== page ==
The presentations at the meeting addressed the following topics:
-the translatability to human of preclinical models;
-regulatory and ethical challenges, addressed by the three advocacy group representatives and one individual affected by Duchenne muscular dystrophy
-AAV related hepatic and cardiac toxicity cases reports,
-various hematological adverse events and anti-transgene adverse events,
These different aspects were put in perspective with clinical efficacy as it is essential to consider not only the risk, but more broadly the risk / benefit profile of these compounds.
Part of the discussion focused on the monitoring, but also on mechanistic studies to better understand the nature of some of these infrequent adverse events. The conclusion of the discussion is that the different aspects of potential toxicity result from a complex interface between the AAV virus, the transgene used, the specific condition and the specific genotype of the individual patients and their immune status to the AAV capsid and to the transgene, but also underlying co-morbidities, and previous exposure to other infective agents, a complex interplay that is only starting to become understood.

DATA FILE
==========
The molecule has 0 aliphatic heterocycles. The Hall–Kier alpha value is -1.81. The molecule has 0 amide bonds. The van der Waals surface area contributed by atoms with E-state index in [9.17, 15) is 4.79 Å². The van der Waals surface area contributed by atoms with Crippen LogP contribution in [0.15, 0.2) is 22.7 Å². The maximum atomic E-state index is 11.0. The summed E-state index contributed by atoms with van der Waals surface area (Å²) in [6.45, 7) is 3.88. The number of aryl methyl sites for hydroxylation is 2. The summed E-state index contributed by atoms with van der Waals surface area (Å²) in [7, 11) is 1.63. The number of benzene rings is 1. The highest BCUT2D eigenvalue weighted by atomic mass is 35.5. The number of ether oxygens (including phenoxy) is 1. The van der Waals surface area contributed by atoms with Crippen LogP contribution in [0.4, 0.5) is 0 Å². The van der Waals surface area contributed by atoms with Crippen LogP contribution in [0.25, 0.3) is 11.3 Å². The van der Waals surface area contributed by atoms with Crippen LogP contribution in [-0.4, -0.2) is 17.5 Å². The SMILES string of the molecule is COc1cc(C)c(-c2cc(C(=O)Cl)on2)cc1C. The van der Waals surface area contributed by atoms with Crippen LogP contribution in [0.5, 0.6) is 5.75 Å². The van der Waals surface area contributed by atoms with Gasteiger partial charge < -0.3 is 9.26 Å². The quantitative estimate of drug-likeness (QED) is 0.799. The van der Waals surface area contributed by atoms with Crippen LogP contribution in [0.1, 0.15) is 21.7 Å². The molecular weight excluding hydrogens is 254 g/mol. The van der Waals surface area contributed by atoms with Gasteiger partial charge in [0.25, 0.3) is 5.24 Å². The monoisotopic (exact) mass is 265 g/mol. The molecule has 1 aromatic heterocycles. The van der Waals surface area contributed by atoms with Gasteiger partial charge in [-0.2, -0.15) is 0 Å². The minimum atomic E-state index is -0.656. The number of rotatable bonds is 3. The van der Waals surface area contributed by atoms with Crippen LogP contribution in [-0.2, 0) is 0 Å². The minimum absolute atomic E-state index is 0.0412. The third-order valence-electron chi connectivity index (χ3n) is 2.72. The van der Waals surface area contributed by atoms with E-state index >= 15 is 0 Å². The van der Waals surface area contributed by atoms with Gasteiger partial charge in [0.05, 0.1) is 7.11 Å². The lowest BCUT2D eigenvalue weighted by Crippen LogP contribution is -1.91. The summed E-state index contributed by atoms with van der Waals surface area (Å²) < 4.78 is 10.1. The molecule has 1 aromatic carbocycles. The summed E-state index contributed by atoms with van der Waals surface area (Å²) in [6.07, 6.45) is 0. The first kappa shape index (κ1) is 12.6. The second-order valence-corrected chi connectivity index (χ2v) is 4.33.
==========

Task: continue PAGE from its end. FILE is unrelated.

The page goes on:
A detailed discussion was held on a specific type of SUSAR observed in a subgroup of DMD patients carrying an uncommon class of mutations, which suggested a cytotoxic T-cells immune response against a specific epitope of the AAV microdystrophin transgene. In this case, the four sponsors involved in the DMD trials agreed to pre-competitively collaborate, forming a working group chaired by academic investigators, and engaged experts from diverse backgrounds to better understand the pathogenesis of this unexpected adverse event, and minimizing risks to future participants.
Such collaborative efforts could represent a model for addressing other emerging “class related” toxicities – i.e. those related to capsid or transgene that are independent of the individual trial/sponsor. This will be important for facilitating and accelerating knowledge of safety signals and developing risk management for patients who may receive gene therapies in the future.
The participants’ agreed that this workshop is addressing a timely need, namely to allow AAV mediated gene therapy to proceed safely with procedures in place to anticipate and manage emerging complications. A number of future collaborative options were discussed, ranging from registries of patients treated with these therapies especially if coupled with genomic data, to multisponsor collaboration on class specific adverse events observed across a number of different conditions, and the establishment of more clear protocols for surveillance and management of the more common adverse events.
A full report of the conference is currently under preparation and will be published in Neuromuscular Disorders.